Richard H. Kesel, K. C. Dunne, R. C. McDonald, K. R. Allison, Bradley E. Spicer; Lateral Erosion and Overbank Deposition on the Mississippi River in Louisiana Caused by 1973 Flooding. Geology ; 2 (9): 461–464. doi: https://doi.org/10.1130/0091-7613(1974)2<461:LEAODO>2.0.CO;2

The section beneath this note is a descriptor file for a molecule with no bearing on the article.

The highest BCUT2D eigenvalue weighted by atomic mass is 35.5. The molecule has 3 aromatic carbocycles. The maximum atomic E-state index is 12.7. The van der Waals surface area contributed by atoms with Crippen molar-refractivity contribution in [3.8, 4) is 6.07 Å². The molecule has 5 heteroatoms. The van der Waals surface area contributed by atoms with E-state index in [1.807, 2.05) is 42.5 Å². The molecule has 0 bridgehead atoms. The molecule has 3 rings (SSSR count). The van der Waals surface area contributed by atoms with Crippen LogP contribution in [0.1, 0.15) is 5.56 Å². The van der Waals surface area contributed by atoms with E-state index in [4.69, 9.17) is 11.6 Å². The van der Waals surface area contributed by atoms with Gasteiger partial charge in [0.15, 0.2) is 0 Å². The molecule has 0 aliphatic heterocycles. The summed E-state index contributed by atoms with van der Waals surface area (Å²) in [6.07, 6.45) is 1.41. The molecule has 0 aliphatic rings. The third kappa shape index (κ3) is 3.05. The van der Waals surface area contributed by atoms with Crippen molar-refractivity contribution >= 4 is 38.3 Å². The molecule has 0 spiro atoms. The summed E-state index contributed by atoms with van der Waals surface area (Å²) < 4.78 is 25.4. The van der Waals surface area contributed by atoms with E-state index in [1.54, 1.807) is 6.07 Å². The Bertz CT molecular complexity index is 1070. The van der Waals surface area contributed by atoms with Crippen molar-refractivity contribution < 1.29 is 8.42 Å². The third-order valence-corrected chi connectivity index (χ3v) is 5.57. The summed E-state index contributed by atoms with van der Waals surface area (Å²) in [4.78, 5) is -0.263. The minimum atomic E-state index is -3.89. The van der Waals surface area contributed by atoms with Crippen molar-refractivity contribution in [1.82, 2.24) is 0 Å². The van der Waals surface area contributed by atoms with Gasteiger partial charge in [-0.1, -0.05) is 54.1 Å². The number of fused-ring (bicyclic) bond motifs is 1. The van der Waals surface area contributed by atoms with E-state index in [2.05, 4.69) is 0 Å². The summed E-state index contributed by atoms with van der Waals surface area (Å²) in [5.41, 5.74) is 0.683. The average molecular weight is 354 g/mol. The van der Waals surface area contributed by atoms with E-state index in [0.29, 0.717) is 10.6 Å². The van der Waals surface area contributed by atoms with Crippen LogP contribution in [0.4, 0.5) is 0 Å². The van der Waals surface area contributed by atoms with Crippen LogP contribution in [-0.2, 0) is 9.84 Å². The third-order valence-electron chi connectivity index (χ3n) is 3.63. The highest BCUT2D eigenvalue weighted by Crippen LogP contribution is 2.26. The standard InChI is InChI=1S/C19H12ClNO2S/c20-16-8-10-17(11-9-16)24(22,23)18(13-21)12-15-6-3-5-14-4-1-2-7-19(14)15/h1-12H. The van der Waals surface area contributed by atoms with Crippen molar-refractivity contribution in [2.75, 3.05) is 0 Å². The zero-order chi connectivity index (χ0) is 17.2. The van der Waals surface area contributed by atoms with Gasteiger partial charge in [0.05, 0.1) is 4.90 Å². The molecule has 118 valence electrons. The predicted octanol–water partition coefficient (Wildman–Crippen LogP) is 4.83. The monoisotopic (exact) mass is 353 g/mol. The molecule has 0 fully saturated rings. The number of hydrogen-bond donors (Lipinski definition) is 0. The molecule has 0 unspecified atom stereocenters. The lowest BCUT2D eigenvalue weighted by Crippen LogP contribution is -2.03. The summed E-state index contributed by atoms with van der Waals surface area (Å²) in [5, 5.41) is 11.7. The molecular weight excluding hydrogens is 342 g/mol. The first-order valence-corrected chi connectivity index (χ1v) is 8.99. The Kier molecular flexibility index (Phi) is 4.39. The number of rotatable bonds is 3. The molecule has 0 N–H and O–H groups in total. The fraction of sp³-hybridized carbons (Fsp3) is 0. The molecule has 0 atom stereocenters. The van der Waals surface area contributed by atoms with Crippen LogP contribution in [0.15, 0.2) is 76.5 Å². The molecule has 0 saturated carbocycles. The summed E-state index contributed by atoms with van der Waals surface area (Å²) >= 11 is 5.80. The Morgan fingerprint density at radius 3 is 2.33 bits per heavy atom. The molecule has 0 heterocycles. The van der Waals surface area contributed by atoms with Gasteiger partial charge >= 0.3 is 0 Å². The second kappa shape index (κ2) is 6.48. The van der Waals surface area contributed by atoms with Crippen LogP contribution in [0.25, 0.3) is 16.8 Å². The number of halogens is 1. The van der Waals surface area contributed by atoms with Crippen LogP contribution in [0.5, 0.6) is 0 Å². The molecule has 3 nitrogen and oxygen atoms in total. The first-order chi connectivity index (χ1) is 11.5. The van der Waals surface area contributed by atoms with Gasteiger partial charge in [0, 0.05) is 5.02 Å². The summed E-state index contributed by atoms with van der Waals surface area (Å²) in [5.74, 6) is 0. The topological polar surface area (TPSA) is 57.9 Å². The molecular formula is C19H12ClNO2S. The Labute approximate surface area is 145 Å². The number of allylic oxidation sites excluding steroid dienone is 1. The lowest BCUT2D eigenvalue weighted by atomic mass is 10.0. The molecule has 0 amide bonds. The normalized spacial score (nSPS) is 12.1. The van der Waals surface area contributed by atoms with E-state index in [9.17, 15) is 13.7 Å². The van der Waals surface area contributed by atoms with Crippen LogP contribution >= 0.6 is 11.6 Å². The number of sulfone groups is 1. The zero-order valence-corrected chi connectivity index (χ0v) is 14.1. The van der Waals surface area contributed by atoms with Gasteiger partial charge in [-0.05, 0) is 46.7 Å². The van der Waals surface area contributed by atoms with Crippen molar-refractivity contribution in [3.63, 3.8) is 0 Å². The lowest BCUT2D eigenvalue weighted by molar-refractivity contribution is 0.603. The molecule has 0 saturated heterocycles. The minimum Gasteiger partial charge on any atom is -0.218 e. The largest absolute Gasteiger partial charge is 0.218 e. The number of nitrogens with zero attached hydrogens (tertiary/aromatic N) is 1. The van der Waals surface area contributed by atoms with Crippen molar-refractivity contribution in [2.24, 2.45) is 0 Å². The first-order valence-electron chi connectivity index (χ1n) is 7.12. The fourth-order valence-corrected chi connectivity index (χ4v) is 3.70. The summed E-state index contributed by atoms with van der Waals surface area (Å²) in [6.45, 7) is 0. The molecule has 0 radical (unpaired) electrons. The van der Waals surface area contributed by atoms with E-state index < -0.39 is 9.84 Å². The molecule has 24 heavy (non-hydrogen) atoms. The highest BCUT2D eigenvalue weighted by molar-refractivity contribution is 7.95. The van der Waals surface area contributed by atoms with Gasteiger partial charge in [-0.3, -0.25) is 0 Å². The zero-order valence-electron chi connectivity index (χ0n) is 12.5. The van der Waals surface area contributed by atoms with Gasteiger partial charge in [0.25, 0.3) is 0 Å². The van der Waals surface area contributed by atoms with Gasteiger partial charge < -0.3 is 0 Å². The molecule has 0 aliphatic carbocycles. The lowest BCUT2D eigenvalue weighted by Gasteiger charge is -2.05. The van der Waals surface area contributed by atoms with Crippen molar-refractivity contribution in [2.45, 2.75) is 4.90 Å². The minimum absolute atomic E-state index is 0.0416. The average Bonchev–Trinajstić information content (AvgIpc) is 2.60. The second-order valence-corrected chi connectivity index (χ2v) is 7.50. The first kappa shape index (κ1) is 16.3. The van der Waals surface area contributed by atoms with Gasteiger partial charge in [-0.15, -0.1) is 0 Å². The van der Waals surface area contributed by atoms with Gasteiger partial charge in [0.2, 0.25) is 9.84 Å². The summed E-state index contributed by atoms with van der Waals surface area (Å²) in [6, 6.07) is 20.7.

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In 1973, the Mississippi River was out of its banks for more than 2 mo from April to June. The thickness and the texture of overbank sediments were determined for a number of depositional environments on the Mississippi River flood plain in Louisiana. Average sediment thickness ranged from 53 cm along the natural levee to 1.1 cm in the back-swamp. The texture of deposits varied from natural levee sediments with 68 percent sand to backswamp sediments with 97 percent silt and clay. The amount of lateral erosion of bordering Pleistocene bluffs increased 271 percent over the previous 9 yr of record because of the flood. Using the rate of backswamp deposition during the 1973 flood, it is suggested that backswamp deposits in this area required 10,000 to 11,000 yr to accumulate.